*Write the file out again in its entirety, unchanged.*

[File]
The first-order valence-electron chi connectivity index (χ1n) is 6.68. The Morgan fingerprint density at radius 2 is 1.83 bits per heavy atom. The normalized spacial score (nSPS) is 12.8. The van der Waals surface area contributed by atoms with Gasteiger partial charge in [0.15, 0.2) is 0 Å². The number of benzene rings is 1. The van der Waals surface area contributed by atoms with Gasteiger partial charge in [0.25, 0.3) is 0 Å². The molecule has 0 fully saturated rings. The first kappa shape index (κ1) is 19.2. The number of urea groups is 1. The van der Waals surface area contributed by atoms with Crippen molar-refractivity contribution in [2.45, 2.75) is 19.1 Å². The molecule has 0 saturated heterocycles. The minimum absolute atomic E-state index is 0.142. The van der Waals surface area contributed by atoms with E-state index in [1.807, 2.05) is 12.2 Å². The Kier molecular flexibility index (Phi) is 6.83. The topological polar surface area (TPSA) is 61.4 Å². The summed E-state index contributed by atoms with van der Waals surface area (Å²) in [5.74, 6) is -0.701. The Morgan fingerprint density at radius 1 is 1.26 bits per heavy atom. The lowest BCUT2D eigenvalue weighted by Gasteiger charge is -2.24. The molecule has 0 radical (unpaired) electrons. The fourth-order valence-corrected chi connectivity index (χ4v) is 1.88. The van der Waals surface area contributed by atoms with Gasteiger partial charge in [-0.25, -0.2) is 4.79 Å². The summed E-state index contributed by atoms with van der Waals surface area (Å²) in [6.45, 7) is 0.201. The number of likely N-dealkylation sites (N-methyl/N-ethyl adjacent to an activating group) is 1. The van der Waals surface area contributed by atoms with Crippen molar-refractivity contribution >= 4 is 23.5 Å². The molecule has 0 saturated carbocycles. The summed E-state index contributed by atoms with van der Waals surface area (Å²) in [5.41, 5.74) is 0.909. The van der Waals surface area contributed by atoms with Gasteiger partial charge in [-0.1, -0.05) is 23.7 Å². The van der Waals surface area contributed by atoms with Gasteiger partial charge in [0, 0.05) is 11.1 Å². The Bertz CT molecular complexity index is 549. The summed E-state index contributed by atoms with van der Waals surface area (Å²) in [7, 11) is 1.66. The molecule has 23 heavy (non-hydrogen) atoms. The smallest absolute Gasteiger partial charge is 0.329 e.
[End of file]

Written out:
The first-order valence-electron chi connectivity index (χ1n) is 6.68. The Morgan fingerprint density at radius 2 is 1.83 bits per heavy atom. The normalized spacial score (nSPS) is 12.8. The van der Waals surface area contributed by atoms with Gasteiger partial charge in [0.15, 0.2) is 0 Å². The number of benzene rings is 1. The van der Waals surface area contributed by atoms with Gasteiger partial charge in [0.25, 0.3) is 0 Å². The molecule has 0 fully saturated rings. The first kappa shape index (κ1) is 19.2. The number of urea groups is 1. The van der Waals surface area contributed by atoms with Crippen molar-refractivity contribution in [2.45, 2.75) is 19.1 Å². The molecule has 0 saturated heterocycles. The minimum absolute atomic E-state index is 0.142. The van der Waals surface area contributed by atoms with E-state index in [1.807, 2.05) is 12.2 Å². The Kier molecular flexibility index (Phi) is 6.83. The topological polar surface area (TPSA) is 61.4 Å². The summed E-state index contributed by atoms with van der Waals surface area (Å²) in [5.74, 6) is -0.701. The Morgan fingerprint density at radius 1 is 1.26 bits per heavy atom. The lowest BCUT2D eigenvalue weighted by Gasteiger charge is -2.24. The molecule has 0 radical (unpaired) electrons. The fourth-order valence-corrected chi connectivity index (χ4v) is 1.88. The van der Waals surface area contributed by atoms with Gasteiger partial charge in [-0.25, -0.2) is 4.79 Å². The summed E-state index contributed by atoms with van der Waals surface area (Å²) in [6.45, 7) is 0.201. The number of likely N-dealkylation sites (N-methyl/N-ethyl adjacent to an activating group) is 1. The van der Waals surface area contributed by atoms with Crippen molar-refractivity contribution >= 4 is 23.5 Å². The molecule has 0 saturated carbocycles. The summed E-state index contributed by atoms with van der Waals surface area (Å²) in [5.41, 5.74) is 0.909. The van der Waals surface area contributed by atoms with Gasteiger partial charge in [-0.1, -0.05) is 23.7 Å². The van der Waals surface area contributed by atoms with Gasteiger partial charge in [0, 0.05) is 11.1 Å². The Bertz CT molecular complexity index is 549. The summed E-state index contributed by atoms with van der Waals surface area (Å²) in [7, 11) is 1.66. The molecule has 23 heavy (non-hydrogen) atoms. The smallest absolute Gasteiger partial charge is 0.329 e.